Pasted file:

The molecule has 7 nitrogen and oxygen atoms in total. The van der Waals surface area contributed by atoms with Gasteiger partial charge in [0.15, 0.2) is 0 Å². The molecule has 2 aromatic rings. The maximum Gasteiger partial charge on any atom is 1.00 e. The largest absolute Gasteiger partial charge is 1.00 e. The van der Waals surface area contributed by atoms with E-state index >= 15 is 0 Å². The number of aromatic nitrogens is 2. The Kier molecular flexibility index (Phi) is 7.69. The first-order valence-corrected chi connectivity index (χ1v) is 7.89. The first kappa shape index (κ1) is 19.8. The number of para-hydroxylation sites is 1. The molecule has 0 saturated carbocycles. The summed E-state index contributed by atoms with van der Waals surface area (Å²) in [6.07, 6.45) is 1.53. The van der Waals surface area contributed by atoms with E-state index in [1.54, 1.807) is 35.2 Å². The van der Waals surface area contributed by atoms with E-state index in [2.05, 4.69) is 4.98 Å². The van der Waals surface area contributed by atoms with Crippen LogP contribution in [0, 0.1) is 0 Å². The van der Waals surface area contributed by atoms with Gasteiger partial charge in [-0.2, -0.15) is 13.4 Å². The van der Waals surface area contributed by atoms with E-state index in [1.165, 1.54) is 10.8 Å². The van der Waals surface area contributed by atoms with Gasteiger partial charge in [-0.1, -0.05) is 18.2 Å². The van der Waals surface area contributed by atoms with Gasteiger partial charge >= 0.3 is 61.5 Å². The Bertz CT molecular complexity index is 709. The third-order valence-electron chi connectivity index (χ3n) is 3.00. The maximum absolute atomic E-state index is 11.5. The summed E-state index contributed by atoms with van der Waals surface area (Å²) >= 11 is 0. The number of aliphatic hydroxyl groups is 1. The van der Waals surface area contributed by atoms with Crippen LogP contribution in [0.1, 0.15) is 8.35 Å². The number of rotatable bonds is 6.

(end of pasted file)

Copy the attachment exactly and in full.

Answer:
The molecule has 7 nitrogen and oxygen atoms in total. The van der Waals surface area contributed by atoms with Gasteiger partial charge in [0.15, 0.2) is 0 Å². The molecule has 2 aromatic rings. The maximum Gasteiger partial charge on any atom is 1.00 e. The largest absolute Gasteiger partial charge is 1.00 e. The van der Waals surface area contributed by atoms with E-state index >= 15 is 0 Å². The number of aromatic nitrogens is 2. The Kier molecular flexibility index (Phi) is 7.69. The first-order valence-corrected chi connectivity index (χ1v) is 7.89. The first kappa shape index (κ1) is 19.8. The number of para-hydroxylation sites is 1. The molecule has 0 saturated carbocycles. The summed E-state index contributed by atoms with van der Waals surface area (Å²) in [6.07, 6.45) is 1.53. The van der Waals surface area contributed by atoms with E-state index in [1.54, 1.807) is 35.2 Å². The van der Waals surface area contributed by atoms with E-state index in [2.05, 4.69) is 4.98 Å². The van der Waals surface area contributed by atoms with Crippen LogP contribution in [0, 0.1) is 0 Å². The van der Waals surface area contributed by atoms with Gasteiger partial charge in [-0.2, -0.15) is 13.4 Å². The van der Waals surface area contributed by atoms with E-state index in [1.165, 1.54) is 10.8 Å². The van der Waals surface area contributed by atoms with Gasteiger partial charge in [-0.1, -0.05) is 18.2 Å². The van der Waals surface area contributed by atoms with Gasteiger partial charge >= 0.3 is 61.5 Å². The Bertz CT molecular complexity index is 709. The third-order valence-electron chi connectivity index (χ3n) is 3.00. The maximum absolute atomic E-state index is 11.5. The summed E-state index contributed by atoms with van der Waals surface area (Å²) >= 11 is 0. The number of aliphatic hydroxyl groups is 1. The van der Waals surface area contributed by atoms with Crippen LogP contribution in [0.1, 0.15) is 8.35 Å². The number of rotatable bonds is 6.